Difference between revisions of "Paramahansa"
Revision as of 11:20, 10 December 2016
By Swami Harshananda
Paramahansa literally means ‘the great swan’.
Classification of Sanyāsins
Some of the purāṇas as also the dharmaśāstras categorize the sanyāsins into four groups:
- The kuṭicakas - A kuṭīcaka is the one who lives in an āśrama, eats only eight morsels of food per day and performs yogic practices.
- The bahudakas - A bahudaka wears the ochre-colored cloth and carries a kamaṇḍalu and also a tridaṇḍa.</ref>Tridaṇḍa means staff made of three bamboo sticks tied together.</ref> He lives by begging from not more than seven houses.
- The hansas - The hansa is an ekadaṇḍi lives under trees or in mountain caves and such other solitary places, going into the village once a day for begging his food.
- The paramahansas - The paramahansa is the best of these four sanyāsins. He is said to live in deserted places, cremation grounds or dilapidated structures and is completely indifferent to physical comforts and is perfectly equanimous under all the circumstances of life.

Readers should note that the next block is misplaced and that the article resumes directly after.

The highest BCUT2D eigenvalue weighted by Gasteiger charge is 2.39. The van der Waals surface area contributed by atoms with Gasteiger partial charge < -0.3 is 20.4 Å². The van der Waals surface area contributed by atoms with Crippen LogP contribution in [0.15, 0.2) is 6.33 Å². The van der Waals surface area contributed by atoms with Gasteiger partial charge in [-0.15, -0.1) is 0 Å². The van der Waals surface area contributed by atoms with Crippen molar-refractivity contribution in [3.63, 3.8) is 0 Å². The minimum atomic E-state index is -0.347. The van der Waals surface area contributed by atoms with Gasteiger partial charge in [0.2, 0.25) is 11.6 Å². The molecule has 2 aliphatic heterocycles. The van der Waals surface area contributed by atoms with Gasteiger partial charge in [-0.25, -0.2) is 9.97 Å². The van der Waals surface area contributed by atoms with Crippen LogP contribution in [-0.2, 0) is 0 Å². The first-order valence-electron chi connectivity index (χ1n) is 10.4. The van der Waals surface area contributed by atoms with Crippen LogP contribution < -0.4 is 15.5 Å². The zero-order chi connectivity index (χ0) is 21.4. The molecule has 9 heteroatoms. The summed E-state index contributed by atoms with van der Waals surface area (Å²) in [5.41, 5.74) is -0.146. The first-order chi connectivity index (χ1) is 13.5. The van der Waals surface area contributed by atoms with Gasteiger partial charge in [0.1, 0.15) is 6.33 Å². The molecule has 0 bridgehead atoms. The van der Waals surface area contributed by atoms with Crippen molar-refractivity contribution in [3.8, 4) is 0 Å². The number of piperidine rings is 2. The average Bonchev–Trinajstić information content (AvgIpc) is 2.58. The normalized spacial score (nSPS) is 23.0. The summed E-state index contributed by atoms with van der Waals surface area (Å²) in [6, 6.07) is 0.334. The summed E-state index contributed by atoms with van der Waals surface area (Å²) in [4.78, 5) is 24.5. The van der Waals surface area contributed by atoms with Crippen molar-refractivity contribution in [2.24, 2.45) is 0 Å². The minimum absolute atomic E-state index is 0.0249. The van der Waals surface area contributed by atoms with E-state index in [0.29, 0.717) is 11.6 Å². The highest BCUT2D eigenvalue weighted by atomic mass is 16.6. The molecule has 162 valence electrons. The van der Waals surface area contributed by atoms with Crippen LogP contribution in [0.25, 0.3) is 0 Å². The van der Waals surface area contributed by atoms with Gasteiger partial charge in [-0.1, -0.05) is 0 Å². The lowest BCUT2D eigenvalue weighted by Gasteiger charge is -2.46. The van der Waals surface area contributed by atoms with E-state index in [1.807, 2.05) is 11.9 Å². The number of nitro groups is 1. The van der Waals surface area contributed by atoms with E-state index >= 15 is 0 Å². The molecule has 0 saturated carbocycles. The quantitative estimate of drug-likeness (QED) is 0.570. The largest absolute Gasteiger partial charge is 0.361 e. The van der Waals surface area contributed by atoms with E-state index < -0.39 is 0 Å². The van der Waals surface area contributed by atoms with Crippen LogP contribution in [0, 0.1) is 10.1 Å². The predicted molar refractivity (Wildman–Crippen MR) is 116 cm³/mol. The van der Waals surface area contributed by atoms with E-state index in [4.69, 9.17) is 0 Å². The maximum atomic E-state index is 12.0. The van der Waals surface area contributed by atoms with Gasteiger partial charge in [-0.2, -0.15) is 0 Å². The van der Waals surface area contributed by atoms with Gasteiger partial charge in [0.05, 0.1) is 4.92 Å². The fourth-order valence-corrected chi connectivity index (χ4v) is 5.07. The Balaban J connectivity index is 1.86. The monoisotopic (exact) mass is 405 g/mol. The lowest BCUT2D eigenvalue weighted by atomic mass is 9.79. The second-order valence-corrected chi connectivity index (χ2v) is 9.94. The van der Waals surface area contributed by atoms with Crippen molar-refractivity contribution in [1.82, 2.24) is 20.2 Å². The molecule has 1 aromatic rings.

Qualities of Paramahansa
The word ‘paramahansa’ perhaps means a person possessing supreme discrimination like a hansa or a swan which can leave off water and drink only milk from the diluted mixture of the two which ultimately results in the knowledge of Brahman. It may also mean a person of the highest spiritual experience, who is constantly aware that he is one with Brahman.
Literature on Sanyāsins
- Sanyāsins means monks.
- Kuṭīcaka means the ‘one who lives in a hut’.
- Āśrama means monastery.
- Bahudaka means the ‘one who drinks water from many sources’.
- It is an insignia of a monk.
- Kamaṇḍalu means the water-pot prepared out of the bitter gourd.
- Hansa means ‘the swan’.
- Ekadaṇḍi has one staff only, signifying the control of the mind.
- Paramahansa means ‘the great swan’.
- Ham means aham which means I.
- Sah means he, God or Brahman.
- Vaikhānasa Sutras 8.9
- Laghuviṣṇupurāṇa 4.14.23
- Mānayoga- khanda 6
- The Concise Encyclopedia of Hinduism, Swami Harshananda, Ram Krishna Math, Bangalore